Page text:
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In divorce proceedings when a mediator is used is there a way the mediation agreement can be reviewed for accuracy?

Three Rivers, MI |

My ex and I along with our attorneys attended a mediation where the mediator was in another state. It was done via tv. (like Skype) What was agreed on in mediation was altered, I believe when it was put on paper for me to sign. I requested that my attorney review the actual comments/agreement made to eliminate a disagreement I had with the wording in the typed mediation report. He stated that the mediation was not recorded. I would think that it would have to be recorded and also available for review. Am I correct?

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Attorney answers 5


While I cannot say whether the mediation session you participated in was actually recorded or not, mediation is not supposed to be recorded. In fact, confidentiality is the cornerstone of mediation. The purpose of having confidential mediation sessions is to encourage open communication in order to reach a settlement agreement. That being said, if you do not feel comfortable with the terms of the agreement and you have not yet signed it, inform your attorney that you would like the misunderstanding to be corrected before you move forward. You may have to have a mediation session with your divorcing spouse in order to resolve this issue. Good luck.


Under Michigan law, a Divorce Mediation setttlement agreement does not HAVE to be recorded (the actual "back-and-forth" settlement discussions that occur during Mediation are never recorded, in my experience) . I would strongly recommend you clarify any settlement agreement discrepencies BEFORE signing the Judgment of Divorce. Unfortunately, the situation of a verbal settlement agreement thereafter resulting in many arguments over the written "details" is all too common. Schedule a face-to-face meeting with your attorney ASAP, to confirm they are well aware of all your concerns, and to assess all your options at this point in time. I wish you all the best of luck. Warmest regards, Matt Catchick.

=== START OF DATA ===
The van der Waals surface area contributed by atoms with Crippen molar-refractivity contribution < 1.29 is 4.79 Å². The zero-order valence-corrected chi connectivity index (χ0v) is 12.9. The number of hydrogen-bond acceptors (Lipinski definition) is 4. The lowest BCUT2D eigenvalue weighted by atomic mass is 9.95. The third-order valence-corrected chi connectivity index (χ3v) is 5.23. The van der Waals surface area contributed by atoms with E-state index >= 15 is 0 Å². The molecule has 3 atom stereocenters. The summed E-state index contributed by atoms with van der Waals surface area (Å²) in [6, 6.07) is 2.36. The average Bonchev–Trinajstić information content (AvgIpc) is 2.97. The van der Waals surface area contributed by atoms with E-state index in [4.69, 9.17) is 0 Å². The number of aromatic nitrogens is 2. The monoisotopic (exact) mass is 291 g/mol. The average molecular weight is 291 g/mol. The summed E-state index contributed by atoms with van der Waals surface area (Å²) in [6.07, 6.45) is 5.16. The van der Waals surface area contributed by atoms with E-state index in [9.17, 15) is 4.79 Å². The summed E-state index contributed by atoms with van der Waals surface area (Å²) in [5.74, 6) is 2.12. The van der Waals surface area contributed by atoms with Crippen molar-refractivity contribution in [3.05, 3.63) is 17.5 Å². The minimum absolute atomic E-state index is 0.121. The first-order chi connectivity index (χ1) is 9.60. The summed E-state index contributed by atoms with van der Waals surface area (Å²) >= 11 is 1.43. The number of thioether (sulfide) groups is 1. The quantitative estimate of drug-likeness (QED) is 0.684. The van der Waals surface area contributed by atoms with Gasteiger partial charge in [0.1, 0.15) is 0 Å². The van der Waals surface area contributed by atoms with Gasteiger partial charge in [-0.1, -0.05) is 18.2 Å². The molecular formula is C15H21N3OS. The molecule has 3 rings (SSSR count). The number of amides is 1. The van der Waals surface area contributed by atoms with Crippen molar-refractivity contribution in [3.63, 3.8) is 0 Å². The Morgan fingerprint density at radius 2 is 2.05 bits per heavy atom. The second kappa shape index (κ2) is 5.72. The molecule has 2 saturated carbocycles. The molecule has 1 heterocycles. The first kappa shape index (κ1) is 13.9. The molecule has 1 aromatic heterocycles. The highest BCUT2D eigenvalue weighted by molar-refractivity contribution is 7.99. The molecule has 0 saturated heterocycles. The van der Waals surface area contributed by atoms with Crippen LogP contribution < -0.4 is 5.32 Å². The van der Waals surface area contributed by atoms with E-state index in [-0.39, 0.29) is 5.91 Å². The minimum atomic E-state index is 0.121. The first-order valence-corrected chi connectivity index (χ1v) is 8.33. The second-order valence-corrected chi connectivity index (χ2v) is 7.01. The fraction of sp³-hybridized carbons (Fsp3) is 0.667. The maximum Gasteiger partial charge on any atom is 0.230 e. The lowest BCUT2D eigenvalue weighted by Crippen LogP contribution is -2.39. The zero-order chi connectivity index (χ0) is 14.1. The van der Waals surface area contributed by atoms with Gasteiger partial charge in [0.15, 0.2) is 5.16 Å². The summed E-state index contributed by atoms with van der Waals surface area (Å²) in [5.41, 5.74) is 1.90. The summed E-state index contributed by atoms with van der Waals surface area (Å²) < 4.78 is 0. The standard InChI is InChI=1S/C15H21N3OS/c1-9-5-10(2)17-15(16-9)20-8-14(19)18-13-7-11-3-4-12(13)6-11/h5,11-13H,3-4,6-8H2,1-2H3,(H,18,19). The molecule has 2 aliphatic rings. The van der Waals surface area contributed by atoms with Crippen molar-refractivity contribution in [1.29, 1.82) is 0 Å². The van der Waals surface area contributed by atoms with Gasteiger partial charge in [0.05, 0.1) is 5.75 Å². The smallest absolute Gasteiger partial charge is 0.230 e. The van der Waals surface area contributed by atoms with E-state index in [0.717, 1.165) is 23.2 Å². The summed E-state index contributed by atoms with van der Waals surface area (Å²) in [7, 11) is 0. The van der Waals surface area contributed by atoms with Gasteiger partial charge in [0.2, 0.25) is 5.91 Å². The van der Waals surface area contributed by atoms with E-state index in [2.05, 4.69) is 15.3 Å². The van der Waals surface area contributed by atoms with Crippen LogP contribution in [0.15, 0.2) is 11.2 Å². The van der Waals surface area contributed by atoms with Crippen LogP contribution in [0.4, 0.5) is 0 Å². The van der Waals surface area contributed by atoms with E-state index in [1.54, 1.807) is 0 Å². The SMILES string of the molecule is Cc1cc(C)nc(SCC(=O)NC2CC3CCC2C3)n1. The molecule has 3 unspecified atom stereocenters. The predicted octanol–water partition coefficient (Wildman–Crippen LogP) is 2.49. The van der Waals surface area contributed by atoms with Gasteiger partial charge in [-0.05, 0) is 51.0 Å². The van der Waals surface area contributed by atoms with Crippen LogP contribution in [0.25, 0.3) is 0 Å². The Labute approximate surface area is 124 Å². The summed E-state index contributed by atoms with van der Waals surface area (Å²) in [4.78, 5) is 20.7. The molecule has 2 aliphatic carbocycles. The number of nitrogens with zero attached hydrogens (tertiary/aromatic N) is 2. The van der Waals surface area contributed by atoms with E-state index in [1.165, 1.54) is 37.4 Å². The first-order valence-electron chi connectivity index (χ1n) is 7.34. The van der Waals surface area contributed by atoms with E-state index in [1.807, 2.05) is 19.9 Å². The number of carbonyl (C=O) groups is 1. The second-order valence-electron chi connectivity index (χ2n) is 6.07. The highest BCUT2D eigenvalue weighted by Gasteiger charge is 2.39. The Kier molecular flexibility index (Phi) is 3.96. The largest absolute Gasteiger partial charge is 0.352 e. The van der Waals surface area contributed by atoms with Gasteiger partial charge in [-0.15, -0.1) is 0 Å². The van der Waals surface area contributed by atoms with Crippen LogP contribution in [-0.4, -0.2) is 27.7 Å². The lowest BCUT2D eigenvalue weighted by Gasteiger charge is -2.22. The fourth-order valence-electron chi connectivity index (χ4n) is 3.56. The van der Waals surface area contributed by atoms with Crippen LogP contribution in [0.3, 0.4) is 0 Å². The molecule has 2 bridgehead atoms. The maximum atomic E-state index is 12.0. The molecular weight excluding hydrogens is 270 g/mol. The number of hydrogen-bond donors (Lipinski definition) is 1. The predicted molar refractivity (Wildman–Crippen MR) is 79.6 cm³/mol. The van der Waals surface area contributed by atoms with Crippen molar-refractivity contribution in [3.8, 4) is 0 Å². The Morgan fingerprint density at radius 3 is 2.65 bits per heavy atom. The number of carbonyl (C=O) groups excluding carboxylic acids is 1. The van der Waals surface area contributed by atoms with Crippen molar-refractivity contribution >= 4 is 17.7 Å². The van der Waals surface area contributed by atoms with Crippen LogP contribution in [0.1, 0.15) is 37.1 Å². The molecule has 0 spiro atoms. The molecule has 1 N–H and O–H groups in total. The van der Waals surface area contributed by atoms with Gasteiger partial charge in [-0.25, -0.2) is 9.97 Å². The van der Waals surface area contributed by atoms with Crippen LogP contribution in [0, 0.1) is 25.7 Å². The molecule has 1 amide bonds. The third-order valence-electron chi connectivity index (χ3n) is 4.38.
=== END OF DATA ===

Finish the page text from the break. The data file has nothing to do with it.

I agree with Mr. Catchick. Since you are represented, you should immediately talk with your lawyer about your concerns. Whatever you do must be done BEFORE the judgment is entered.

I am licensed to practice law in Michigan and Virginia and regularly handle cases of this sort. You should not rely on this answer. You should consult a lawyer so you can tell the lawyer the entire situation and get legal advice that is precisely tailored to your case.


Mediation is a confidential and voluntary process. If the written agreement does not reflect what you agreed to, do not sign it. Your attorney and/or the mediator should be able to assist you in negotiating language that is satisfactory to both parties.

This is a general statement for public knowledge and not intended as legal advice, nor does it create an attorney client relationship.


Mediation is private and confidential so there should be no recording of the mediation session itself. Once an agreement is reached a draft document stating the agreement is prepared; the draft should then be reviewed by the parties and their attorneys. Sometimes when the drafting occurs issues come up that were unresolved during the mediation and the drafter tries to assume what the parties intended or the drafter states the agreement in a way that is different than the parties intended. In any event, you should only sign the document if you agree with it and believe it accurately states your agreement. If you do not feel that it states your agreement accurately you should let your attorney know; changes should then be made to the document until there is a final document that accurately states the agreement you reached. If something is ambiguous or you and your former spouse disagree on what you thought you agreed upon you may need to have another session to complete the agreement. The document should only be signed by you if it accurately states your agreement; once the agreement is signed it is usually enforceable.

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